Around 6,000 Indian paper and metal recycling businesses are at risk of going bust, according to the Materials Recycling Association of India (MRAI).
The trade association said that the micro-, small- and medium-sized enterprises (MSME) face financial difficulty due to shipping lines, container freight stations and inland container depots failing to follow Indian Government guidelines that demurrage charges should be waived on boxes that are stuck at these facilities.
MRAI recently warned that these facilities were contravening the guidelines on demurrage charges that were issued by the Ministry of Shipping.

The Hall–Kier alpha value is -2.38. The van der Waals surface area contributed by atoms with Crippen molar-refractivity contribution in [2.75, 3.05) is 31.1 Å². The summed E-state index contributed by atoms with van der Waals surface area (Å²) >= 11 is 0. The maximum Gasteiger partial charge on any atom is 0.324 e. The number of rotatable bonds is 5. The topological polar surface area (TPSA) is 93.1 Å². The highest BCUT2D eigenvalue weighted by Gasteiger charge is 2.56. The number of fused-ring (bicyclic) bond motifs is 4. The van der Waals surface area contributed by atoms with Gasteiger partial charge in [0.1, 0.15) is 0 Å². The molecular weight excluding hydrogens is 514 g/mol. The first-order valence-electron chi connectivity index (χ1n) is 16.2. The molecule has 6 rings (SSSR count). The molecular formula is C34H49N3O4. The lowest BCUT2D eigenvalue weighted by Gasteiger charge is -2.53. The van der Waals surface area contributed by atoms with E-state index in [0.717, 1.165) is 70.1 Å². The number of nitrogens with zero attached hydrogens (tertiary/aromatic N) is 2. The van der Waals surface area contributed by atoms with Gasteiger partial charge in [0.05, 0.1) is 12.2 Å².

But it has now escalated the issue by warning of the bankruptcies and is also seeking the support of Indian Prime Minister Narenda Modi to help resolve the situation.
It estimated that 250,000 containers containing metals and paper are stuck at ports and subject to the charges.
MRAI president Sanjay Mehta said: “Whereas the 6,000-odd MSME units in the recycling segment from metal and paper are adhering to Government order to give salaries to their employees who are mainly from the weaker section of the society, here are foreign shipping lines and their associates who do not even listen to Ministry of Shipping guidelines.”
Indian Prime Minister Modi has indicated that some lockdown measures may be eased after this week, but what that will mean for import of Indian paper and metal recycled materials isn’t yet clear.